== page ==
New York Yankees outfielder Aaron Judge ranks among the best players in the major leagues, even with struggles that lasted for one-third of the year. His achievements made the 2017 season a great time to be a fan of the power-hitting rookie.
Judge won the Home Run Derby. He will almost certainly win American League Rookie of the Year. And he could take home baseball’s top individual honor. It has been some kind of season. "All Rise" is Judge's nickname, and people do so when they watch him for good reason.
Judge might have stolen the MVP award away from Jose Altuve with his late run at season’s end. Judge is hitting .385/.521/1.115 with 11 home runs, 24 RBIs and 19 runs scored in his last 16 games.
That came immediately after a 55-game stretch after the All-Star break in which Judge slumped, hitting .185 with 11 home runs (though with a .353 on-base percentage thanks to 49 walks).
Or to look at it another way: Judge had more than twice as many home runs in September (14) as he had from the start of the All-Star Break until the end of August (seven).
Best among rookies
Judge broke Mark McGwire’s rookie record for home runs, which McGwire set when he hit 49 for the 1987 Athletics.
Judge put up amazing numbers against the Orioles this season. He hit .426 with a .588 on-base percentage and 1.049 slugging percentage, with 11 home runs and 24 RBIs in 19 games.
The 11 home runs are the most by any player against the Orioles since the franchise moved to Baltimore in 1953. It’s one shy of the most hit against that franchise, a mark shared by baseball legends Lou Gehrig (1931 Yankees) and Hank Greenberg (1946 Tigers).
The team that most had his number was the Red Sox. Judge hit .151 with 30 strikeouts in 19 games against them. He was 0-for-12 with 10 strikeouts against Red Sox ace (and Cy Young candidate) Chris Sale.
Judge hit 33 home runs at home this season, passing Babe Ruth (1921) for the most hit by a Yankees player in his home ballpark. Ruth played his home games that season at the Polo Grounds.
What he does best
Judge thrives on pitchers when they make mistakes. He’s hit 32 home runs on pitches in the middle-third of the strike zone, height-wise. His 1.022 slugging percentage in at-bats that end with those pitches is the highest in the majors.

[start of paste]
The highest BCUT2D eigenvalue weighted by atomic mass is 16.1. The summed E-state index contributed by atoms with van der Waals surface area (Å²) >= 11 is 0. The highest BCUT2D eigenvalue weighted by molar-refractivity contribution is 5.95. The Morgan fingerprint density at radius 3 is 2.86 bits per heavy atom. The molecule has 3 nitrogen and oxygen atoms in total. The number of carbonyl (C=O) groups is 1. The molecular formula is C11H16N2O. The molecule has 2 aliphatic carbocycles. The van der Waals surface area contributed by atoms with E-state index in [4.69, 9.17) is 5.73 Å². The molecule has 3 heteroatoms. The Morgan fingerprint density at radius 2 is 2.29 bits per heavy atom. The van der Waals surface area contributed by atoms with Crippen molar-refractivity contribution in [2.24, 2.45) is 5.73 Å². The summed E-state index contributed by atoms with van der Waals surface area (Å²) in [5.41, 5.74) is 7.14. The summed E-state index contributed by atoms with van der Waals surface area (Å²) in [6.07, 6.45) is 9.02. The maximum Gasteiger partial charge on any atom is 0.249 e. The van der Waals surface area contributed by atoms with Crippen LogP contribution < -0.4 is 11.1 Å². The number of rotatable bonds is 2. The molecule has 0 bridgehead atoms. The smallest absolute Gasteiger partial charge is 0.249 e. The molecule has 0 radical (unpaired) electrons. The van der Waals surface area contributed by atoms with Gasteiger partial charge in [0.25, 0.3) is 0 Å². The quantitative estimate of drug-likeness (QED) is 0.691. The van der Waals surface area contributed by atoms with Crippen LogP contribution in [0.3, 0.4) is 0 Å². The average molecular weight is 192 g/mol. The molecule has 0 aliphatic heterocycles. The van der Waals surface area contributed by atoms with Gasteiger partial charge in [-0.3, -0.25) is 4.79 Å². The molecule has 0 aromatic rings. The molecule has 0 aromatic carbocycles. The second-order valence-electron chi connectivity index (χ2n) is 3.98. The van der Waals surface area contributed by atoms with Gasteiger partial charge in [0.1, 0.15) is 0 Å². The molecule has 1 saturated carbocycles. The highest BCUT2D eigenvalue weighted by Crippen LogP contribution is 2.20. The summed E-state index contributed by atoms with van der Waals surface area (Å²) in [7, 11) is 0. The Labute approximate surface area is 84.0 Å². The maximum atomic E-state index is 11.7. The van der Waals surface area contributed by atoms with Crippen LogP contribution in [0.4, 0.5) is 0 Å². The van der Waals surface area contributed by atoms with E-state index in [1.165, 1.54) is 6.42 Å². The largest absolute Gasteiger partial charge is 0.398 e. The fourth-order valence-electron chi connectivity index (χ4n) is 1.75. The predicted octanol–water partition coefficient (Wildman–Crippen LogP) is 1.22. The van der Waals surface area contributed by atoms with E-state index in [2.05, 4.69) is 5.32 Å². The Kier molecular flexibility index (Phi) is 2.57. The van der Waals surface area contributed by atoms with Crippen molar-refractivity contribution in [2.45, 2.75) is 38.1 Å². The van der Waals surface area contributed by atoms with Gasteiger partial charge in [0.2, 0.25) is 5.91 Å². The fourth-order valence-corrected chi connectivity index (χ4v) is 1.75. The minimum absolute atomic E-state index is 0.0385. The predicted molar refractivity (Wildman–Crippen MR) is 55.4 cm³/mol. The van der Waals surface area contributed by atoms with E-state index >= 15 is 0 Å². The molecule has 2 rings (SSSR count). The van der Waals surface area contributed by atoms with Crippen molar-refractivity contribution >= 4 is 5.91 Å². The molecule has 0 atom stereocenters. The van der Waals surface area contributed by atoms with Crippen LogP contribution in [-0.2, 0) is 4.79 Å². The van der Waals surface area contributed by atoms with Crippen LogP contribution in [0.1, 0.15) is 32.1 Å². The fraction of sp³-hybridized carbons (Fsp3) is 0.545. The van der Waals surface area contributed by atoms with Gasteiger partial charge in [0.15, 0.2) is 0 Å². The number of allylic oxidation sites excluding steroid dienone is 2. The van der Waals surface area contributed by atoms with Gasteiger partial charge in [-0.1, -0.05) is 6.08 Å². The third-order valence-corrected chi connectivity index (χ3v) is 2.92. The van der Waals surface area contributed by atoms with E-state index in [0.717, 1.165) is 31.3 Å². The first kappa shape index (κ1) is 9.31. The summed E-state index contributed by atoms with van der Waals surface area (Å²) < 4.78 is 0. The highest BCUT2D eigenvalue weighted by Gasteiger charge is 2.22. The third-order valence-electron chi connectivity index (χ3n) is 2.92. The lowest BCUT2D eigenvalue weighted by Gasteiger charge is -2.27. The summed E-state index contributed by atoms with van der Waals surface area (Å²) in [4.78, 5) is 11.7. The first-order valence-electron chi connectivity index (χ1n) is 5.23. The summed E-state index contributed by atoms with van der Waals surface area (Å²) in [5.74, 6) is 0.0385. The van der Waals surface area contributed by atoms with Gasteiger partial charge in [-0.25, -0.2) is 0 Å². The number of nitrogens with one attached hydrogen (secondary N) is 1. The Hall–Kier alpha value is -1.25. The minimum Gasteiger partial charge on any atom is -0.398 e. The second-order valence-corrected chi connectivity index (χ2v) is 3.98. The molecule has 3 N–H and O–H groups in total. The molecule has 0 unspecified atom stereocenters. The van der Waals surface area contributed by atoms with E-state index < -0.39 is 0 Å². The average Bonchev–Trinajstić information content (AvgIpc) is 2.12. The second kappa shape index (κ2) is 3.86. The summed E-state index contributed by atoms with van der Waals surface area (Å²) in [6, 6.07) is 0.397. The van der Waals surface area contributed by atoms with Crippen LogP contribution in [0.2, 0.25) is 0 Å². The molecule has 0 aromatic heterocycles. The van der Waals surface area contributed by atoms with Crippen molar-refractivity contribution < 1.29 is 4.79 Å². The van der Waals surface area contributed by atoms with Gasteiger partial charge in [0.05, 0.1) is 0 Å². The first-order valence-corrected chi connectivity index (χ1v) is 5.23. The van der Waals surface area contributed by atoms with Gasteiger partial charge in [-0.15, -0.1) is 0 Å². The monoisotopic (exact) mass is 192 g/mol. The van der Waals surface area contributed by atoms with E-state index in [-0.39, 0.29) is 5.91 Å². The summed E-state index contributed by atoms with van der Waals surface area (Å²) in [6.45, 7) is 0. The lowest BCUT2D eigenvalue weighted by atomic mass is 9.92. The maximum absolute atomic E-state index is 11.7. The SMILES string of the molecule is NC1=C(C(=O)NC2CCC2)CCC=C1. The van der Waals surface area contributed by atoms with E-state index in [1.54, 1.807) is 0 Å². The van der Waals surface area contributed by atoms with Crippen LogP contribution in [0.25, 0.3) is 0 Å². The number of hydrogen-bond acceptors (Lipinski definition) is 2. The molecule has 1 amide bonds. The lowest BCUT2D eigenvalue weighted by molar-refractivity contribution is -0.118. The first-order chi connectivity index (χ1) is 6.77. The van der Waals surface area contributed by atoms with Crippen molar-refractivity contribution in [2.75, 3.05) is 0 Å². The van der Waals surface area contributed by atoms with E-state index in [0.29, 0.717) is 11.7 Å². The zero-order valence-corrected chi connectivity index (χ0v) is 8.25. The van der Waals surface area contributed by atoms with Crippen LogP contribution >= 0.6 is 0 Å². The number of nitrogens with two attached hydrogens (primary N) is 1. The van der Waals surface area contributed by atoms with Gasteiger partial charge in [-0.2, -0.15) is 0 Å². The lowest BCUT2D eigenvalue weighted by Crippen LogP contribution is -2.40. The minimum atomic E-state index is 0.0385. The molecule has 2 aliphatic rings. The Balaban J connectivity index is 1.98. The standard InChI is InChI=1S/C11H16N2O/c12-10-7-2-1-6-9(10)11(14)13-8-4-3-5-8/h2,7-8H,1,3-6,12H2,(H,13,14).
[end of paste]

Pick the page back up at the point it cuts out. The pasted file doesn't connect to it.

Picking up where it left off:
When he struggles
Judge has had issues with two pitch patterns this season: up around the eyes, followed by low-and-away, and vice versa.
Sliders (and cutter-slider hybrid pitches) gave Judge a lot of trouble as the year went along.
He hit .232 with 16 hits in at-bats ending with a slider before the All-Star Break. He missed on 45 percent of his swings.
But he’s hitting .076 with four hits against those pitches since the break. His miss rate is 56 percent post-break.
But there is a positive to go with the negative. Judge has significantly cut back on how often he chases pitches out of the strike zone, dropping it from 30 percent in 2016 to 23 percent this season. His rate of missing on any pitch was 43 percent in 2016, but 35 percent in 2017.
He hits them hard
Judge has five of the top six home runs this season in terms of exit velocity. The hardest-hit was 121.1 mph on June 10 against the Orioles, according to Statcast.
Did you know?
Judge has reached base 286 times this season (154 hits, 127 walks, five times hit by pitch). Per the Elias Sports Bureau, only one rookie has reached base that many times in one season over the last 75 years: Kevin Seitzer for the 1987 Royals (289 times).
Also via Elias, Judge would be the first rookie to lead his league in home runs, runs and walks.
Lastly, Judge joins Adam Dunn of the 2012 White Sox as the only players to strike out 200 times and walk 100 times in a season. When Dunn did it, he had a .204 batting average. Judge hit .284.